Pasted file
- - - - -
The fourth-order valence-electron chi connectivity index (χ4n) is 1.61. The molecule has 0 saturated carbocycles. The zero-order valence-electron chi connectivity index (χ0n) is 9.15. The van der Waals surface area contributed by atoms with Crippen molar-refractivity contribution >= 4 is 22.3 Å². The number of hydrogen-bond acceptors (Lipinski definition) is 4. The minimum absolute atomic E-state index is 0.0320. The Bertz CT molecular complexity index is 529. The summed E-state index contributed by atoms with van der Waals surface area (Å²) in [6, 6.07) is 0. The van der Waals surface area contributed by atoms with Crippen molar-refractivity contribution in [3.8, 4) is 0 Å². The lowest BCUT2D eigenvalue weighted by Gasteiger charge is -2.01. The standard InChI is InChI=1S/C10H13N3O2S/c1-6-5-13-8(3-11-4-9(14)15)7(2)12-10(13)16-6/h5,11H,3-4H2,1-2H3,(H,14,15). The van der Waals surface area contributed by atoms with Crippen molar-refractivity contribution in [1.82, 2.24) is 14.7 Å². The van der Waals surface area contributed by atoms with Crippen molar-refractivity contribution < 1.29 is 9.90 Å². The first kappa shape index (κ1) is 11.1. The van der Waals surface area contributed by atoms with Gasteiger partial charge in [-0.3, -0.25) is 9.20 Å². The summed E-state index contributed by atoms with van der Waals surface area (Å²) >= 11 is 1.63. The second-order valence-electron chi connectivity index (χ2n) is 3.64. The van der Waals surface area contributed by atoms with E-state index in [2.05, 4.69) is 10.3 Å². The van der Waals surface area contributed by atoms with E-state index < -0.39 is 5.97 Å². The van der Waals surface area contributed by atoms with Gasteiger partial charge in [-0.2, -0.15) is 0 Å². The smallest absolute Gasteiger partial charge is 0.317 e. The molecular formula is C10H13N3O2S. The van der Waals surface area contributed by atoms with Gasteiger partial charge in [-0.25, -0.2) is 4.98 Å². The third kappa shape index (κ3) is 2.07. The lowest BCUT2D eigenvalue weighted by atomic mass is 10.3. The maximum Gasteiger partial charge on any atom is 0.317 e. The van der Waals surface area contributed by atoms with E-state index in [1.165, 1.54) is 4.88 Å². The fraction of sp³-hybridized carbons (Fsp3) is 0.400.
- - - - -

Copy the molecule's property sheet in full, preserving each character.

The fourth-order valence-electron chi connectivity index (χ4n) is 1.61. The molecule has 0 saturated carbocycles. The zero-order valence-electron chi connectivity index (χ0n) is 9.15. The van der Waals surface area contributed by atoms with Crippen molar-refractivity contribution >= 4 is 22.3 Å². The number of hydrogen-bond acceptors (Lipinski definition) is 4. The minimum absolute atomic E-state index is 0.0320. The Bertz CT molecular complexity index is 529. The summed E-state index contributed by atoms with van der Waals surface area (Å²) in [6, 6.07) is 0. The van der Waals surface area contributed by atoms with Crippen molar-refractivity contribution in [3.8, 4) is 0 Å². The lowest BCUT2D eigenvalue weighted by Gasteiger charge is -2.01. The standard InChI is InChI=1S/C10H13N3O2S/c1-6-5-13-8(3-11-4-9(14)15)7(2)12-10(13)16-6/h5,11H,3-4H2,1-2H3,(H,14,15). The van der Waals surface area contributed by atoms with Crippen molar-refractivity contribution in [1.82, 2.24) is 14.7 Å². The van der Waals surface area contributed by atoms with Crippen molar-refractivity contribution < 1.29 is 9.90 Å². The first kappa shape index (κ1) is 11.1. The van der Waals surface area contributed by atoms with Gasteiger partial charge in [-0.3, -0.25) is 9.20 Å². The summed E-state index contributed by atoms with van der Waals surface area (Å²) >= 11 is 1.63. The second-order valence-electron chi connectivity index (χ2n) is 3.64. The van der Waals surface area contributed by atoms with E-state index in [2.05, 4.69) is 10.3 Å². The van der Waals surface area contributed by atoms with E-state index < -0.39 is 5.97 Å². The van der Waals surface area contributed by atoms with Gasteiger partial charge in [-0.2, -0.15) is 0 Å². The smallest absolute Gasteiger partial charge is 0.317 e. The molecular formula is C10H13N3O2S. The van der Waals surface area contributed by atoms with Gasteiger partial charge in [-0.25, -0.2) is 4.98 Å². The third kappa shape index (κ3) is 2.07. The lowest BCUT2D eigenvalue weighted by atomic mass is 10.3. The maximum Gasteiger partial charge on any atom is 0.317 e. The van der Waals surface area contributed by atoms with E-state index in [1.165, 1.54) is 4.88 Å². The fraction of sp³-hybridized carbons (Fsp3) is 0.400.